A few days ago, I contemplated posting that all I wanted for Christmas was some fricking sleep already, but I didn’t get to it because, well, I can’t seem to get to my computer these days.
And then Santa came to my house and brought me a Christmas Eve present of one 4.5 hour stretch of sleep by Tater, followed by a 3 hour stretch. Heaven. And then there was the unexpected Christmas night gift of the longest night of sleep we’ve had since Tater joined us. He slept 7 hours, and I got about 6.5 hours of that.
Holy crap, I heart Santa.
That probably doesn’t sound all that bad, but when contrasted with the sleep we’ve been getting, it truly is a small miracle.
A typical night has been looking like this:
*Tater nurses to sleep for the night around 10:30 p.m.
*He wakes between 1 and 1:45 a.m.
*He nurses and is back to sleep within a half an hour
*He wakes again between 4 and 5 a.m. and is up for about a half an hour
*and is up again between 6:15 and 7. (This last stretch can be lengthened if I sit up holding him instead of putting him in his crib.)
On the good end of that spectrum, that works out to a 3 hour stretch, a 3 hour stretch, and a 2 hour stretch, but that never happens. It’s usually more like, 3, 2, and 1.5, and then I just stay up because I have to take the tot to preschool and the coffee is already made*. If I’m not lucky (and believe me, this is all about luck – he’s not deliberately trying to kill me by sleep deprivation.) (Shut up and let me believe that), his night is 30 minutes, 2.5 hours, 2 hours, and 4 more if I hold him.
When I was pregnant with the tot, I used to hate all the people who told me that having to get up to pee two or three times a night was preparing me for getting up with a baby. I hated this for two reasons. First, I don’t know about you, but I can get up, pee, and get back in bed in under 5 minutes and without having to fully wake up. Getting up with a baby? Not so easy to do while sleepwalking. Second, (I heard this somewhere, loved it, and adopted it) it’s the equivalent of preparing for a famine by dieting. Um, no thanks.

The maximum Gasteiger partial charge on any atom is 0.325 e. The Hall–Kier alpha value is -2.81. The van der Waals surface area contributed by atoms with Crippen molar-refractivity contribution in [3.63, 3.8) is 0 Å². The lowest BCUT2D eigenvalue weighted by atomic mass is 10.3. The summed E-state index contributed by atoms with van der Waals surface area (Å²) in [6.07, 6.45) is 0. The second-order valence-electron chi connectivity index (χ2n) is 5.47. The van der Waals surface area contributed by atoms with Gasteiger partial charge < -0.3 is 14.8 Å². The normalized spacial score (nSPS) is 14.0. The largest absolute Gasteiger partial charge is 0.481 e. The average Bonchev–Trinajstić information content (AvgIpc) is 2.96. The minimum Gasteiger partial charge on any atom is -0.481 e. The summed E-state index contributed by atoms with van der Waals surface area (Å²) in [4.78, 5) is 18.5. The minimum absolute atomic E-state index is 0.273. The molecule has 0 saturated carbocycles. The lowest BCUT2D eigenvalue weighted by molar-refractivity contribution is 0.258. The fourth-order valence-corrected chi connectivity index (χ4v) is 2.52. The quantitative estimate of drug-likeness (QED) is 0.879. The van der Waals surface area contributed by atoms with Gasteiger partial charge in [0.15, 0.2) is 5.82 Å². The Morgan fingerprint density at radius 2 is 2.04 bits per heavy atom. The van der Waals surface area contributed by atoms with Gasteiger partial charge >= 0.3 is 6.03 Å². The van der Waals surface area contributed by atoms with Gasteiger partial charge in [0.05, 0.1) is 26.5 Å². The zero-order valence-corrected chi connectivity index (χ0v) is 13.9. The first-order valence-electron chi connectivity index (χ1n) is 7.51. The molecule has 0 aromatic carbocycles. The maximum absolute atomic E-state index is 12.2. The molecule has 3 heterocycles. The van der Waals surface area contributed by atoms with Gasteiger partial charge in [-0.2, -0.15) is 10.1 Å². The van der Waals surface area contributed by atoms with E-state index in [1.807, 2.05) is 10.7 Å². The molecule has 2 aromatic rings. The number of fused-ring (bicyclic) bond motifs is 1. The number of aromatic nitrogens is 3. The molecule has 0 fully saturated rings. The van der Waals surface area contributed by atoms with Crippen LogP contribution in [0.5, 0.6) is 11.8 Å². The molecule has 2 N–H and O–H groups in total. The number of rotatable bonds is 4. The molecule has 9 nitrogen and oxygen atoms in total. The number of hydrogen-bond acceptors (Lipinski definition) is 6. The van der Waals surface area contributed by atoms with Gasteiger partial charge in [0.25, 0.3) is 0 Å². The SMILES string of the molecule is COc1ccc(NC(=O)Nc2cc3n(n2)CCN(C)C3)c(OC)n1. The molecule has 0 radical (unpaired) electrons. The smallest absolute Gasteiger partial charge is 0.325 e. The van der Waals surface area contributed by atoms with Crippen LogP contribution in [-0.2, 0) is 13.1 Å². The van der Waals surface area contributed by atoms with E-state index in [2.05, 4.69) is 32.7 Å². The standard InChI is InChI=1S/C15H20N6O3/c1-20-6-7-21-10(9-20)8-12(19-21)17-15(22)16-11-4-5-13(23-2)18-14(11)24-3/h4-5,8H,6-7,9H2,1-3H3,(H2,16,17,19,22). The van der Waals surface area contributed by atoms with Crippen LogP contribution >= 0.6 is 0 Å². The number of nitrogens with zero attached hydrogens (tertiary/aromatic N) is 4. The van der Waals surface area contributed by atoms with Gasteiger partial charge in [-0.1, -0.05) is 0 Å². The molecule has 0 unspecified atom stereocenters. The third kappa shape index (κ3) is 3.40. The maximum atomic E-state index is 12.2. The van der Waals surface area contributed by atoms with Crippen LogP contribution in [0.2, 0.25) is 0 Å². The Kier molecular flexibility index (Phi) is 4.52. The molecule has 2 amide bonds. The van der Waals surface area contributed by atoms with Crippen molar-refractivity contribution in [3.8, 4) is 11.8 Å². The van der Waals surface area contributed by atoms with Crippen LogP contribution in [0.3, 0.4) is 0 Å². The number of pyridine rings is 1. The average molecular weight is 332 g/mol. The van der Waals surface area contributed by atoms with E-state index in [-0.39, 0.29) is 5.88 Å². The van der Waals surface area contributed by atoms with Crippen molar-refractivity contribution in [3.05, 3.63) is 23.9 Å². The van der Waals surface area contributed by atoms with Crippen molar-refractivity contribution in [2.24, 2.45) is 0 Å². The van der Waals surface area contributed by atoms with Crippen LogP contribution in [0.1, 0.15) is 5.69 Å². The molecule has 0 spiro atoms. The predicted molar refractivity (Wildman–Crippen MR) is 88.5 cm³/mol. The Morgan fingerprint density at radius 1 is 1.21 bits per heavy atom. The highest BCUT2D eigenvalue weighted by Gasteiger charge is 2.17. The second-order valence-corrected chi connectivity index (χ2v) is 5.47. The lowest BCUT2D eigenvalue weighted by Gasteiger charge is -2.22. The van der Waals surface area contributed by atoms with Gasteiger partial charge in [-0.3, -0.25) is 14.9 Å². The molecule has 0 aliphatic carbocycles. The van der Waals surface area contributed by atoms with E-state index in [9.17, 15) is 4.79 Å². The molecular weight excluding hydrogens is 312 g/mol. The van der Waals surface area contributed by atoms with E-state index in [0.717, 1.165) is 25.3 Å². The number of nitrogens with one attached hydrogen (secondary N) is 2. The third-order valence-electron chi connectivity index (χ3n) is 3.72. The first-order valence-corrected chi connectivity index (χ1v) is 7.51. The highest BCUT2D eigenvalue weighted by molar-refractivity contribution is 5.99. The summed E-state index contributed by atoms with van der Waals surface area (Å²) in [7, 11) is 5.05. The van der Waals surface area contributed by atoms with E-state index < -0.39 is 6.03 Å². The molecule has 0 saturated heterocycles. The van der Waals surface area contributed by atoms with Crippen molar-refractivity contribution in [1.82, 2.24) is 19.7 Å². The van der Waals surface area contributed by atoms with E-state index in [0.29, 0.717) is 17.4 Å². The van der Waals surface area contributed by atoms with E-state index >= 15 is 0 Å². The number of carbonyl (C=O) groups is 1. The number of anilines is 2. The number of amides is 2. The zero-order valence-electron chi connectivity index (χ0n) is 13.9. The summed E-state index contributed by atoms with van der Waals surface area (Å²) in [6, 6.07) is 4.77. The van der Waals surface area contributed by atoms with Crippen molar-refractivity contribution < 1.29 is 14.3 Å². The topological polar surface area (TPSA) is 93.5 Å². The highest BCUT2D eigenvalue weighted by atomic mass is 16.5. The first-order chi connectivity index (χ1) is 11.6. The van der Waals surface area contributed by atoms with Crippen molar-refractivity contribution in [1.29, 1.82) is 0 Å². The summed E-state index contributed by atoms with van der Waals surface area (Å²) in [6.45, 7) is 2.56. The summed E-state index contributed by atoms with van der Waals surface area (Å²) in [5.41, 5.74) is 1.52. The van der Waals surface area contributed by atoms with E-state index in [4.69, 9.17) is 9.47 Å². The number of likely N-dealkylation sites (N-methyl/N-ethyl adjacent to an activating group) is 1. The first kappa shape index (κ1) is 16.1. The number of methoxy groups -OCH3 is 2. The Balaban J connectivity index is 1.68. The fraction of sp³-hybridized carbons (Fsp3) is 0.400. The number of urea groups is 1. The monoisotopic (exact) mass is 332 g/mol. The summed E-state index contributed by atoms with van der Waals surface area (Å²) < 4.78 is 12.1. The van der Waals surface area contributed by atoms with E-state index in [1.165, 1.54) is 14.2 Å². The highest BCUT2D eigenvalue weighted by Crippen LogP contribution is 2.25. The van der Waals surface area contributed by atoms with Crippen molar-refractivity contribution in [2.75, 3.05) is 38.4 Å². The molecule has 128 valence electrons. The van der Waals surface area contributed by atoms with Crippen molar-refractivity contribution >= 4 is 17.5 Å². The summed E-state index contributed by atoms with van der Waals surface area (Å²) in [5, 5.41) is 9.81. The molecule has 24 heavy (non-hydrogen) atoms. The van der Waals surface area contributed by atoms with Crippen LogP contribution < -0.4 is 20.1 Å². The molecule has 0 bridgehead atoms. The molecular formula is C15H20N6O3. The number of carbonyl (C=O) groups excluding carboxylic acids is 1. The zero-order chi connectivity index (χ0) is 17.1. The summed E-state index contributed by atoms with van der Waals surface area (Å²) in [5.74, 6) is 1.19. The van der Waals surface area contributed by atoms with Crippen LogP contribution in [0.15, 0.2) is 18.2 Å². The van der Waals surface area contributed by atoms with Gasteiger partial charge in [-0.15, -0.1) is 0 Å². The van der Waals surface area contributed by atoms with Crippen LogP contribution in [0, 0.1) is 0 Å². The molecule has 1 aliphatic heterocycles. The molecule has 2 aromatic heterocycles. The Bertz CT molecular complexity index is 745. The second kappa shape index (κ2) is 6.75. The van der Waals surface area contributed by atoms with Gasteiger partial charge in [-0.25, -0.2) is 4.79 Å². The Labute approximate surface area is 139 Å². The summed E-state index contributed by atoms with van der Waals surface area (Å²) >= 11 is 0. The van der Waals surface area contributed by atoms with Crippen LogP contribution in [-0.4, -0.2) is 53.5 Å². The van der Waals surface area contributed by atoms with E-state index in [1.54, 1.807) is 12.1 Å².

With Tater, I started waking up to pee much earlier in the pregnancy than with the tot, and the chronic sleep disruption was compounded this time by insomnia that would hit me after my 3-4 a.m. pit stop. While lying awake in the wee hours, I began to see the kernel of truth in what all those well-meaning people were saying. The truth is this: the getting up to pee at all hours of the night doesn’t so much prepare you for taking care of an infant in the night as it breaks your spirit. In those late nights and early mornings of my pregnancy, I had to hand myself over to the sandman. I had to accept that I had no control over when I’d need to wake up or when I’d get to go back to sleep. I could use all my best tricks, but when it came down to it, it was no longer my choice.
The postpartum sleep deprivation is easier this time around for this very reason. I know and accept that I’m at this little person’s mercy, at least for a while yet. And the fact that I know it won’t last forever helps. (The tot did eventually sleep in stretches longer than 4 hours, though I don’t care to think about how old she was when that finally happened or what it took to get there [anemia].)
So that’s that. I’m tired, so very, very tired. But on the whole, we’re doing well. Tater is an adorable baby and a happy boy who seems bent on learning to talk already. The Tot is a doting big sister, even when she’s infected with every god-forsaken cold virus her preschool pals insist on sharing with her. (Preschool. Ugh.)
Stay tuned for more. I think now that Tater is starting to sit up a bit on his own I won’t have to hold him quite so much, which will free my hands for teh typing.
*HG programs it the night before, and I love him for it.